Do you need Income Protection
What is it?
Income protection insurance is a long-term insurance policy designed to help you if you are unable to work because you’re sick or injured.
It makes sure that you will continue to receive an income until a pre-determined date (typically retirement) or you are able to return to work.
It replaces part of your income - you can usually cover yourself for up to a maximum of 60% of your gross salary.
It pays out until you can start working again - or until you retire, die or the end of the policy term - whichever is sooner.
The plan can come with a deferred period to coincide with any benefits you get from your employer - you generally set payments to start after your sick pay ends. The longer you wait, the lower the monthly premiums. You can also factor in any savings that you have and could possibly use.
It covers most illnesses that leave you unable to work - unlike Critical Illness cover which covers more serious illnesses, an Income Protection policy can cover less serious illnesses that perhaps still might leave you unable to work. e.g Back problems/mental health issues
You can claim multiple times if needs be - while the policy is in force.
Do you need it?
According to the Association for British Insurers, over one million workers a year find themselves unable to work due to illness or injury.
Regardless of whether you are single, or have a large family, if illness would mean you couldn’t pay the bills, you should consider income protection insurance.
In particular I would say that considering these policies is essential for;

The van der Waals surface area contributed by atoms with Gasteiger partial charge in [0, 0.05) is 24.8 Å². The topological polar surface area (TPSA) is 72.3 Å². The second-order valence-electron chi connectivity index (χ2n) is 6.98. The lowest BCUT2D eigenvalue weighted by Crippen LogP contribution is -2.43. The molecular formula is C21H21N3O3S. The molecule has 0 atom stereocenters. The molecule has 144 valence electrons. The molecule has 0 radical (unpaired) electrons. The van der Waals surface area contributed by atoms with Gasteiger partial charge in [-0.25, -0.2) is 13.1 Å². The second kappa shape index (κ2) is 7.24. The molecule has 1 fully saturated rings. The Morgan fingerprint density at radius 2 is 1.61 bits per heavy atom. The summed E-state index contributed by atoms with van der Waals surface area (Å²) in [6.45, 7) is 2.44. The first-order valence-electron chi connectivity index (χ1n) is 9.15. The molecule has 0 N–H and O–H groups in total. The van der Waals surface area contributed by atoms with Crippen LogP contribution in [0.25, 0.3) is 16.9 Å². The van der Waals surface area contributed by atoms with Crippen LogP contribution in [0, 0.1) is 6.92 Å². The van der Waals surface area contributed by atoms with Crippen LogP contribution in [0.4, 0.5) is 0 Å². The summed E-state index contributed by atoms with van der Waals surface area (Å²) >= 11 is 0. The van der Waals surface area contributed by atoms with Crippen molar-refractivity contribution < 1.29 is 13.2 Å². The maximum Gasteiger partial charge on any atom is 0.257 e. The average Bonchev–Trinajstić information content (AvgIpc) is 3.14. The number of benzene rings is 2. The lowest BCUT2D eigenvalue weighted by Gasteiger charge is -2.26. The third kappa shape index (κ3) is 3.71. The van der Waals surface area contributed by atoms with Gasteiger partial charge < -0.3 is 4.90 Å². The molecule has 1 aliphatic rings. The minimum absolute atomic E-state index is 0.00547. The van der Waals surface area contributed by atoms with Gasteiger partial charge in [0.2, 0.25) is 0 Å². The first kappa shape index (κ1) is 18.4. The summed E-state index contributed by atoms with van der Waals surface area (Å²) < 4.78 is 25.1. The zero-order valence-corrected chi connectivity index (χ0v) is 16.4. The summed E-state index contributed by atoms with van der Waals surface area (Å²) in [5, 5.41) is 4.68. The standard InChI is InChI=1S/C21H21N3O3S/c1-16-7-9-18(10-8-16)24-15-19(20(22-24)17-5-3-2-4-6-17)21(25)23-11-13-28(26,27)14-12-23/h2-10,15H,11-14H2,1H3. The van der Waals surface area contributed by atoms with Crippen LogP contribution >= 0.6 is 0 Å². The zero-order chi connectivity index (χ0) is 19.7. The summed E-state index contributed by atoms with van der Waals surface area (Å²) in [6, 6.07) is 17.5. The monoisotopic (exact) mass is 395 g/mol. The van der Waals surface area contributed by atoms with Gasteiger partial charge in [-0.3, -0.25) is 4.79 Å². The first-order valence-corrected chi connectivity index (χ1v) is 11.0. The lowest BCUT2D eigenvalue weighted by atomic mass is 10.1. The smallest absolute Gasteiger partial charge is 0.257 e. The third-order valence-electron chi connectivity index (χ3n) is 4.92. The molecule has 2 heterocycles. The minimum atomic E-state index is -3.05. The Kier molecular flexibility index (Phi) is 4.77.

- Self Employed people who don't have sick pay to fall back on.
- Employed people with limited sick pay
- Employed people who are reliant on their income to pay their mortgage/rent/bills
- The main earner in a household. If for example; one of a couple earns £80,000 per annum and the other earns £15,000, then it is likely that if the person earning £15,00 can't work, then the person earning £80,000 can support them. The same probably couldn't be said if the higher earner didn't have any income.
Check what your employer will provide for you if you’re off sick.
Who doesn’t need it?
You might not need income protection insurance if:
You are happy to rely on your employers sick pay. Even if this is fairly generous, this is still a gamble.
You are happy to rely on State Benefits. With numerous cuts to welfare over the past decade, then again, this might not be sensible.
You have significant savings and are prepared to use these in case you were unable to work.
You could take early retirement. This makes sense, however triggering early retirement might drastically change what your retirement looks like.
Your partner or family would support you. Some people are happy to rely on their partner but less so with their family.
How much does income protection insurance cost?
How much you pay each month will depend on the policy and your circumstances and as with all health/life insurance, the younger and healthier you are when you take the policy out, the cheaper the premiums. Things like your occupation also impact your premiums as some are higher risk than others; for example a pilot would find it more difficult to work under certain health conditions, as opposed to someone who works in an office.
Things to watch out for?
Often selecting the cheapest insurer on a comparison site is easy to do, however with this type of insurance in particular, you need to do some research.
Premiums can either be guaranteed, or linked to an annual pre-determined increase. Often plans will start off with a lower premium, however after a few years the increases start to impact your desire to pay the premiums. Paying more upfront but having these costs fixed, is potentially a better route to take.
Often policies will have a maximum pay out of say 2 years, rather than until retirement. This is designed to make the policy cheaper, however in practice, the policy may not be fit for purpose.
Why not have a chat and find out if this type of insurance might be for you.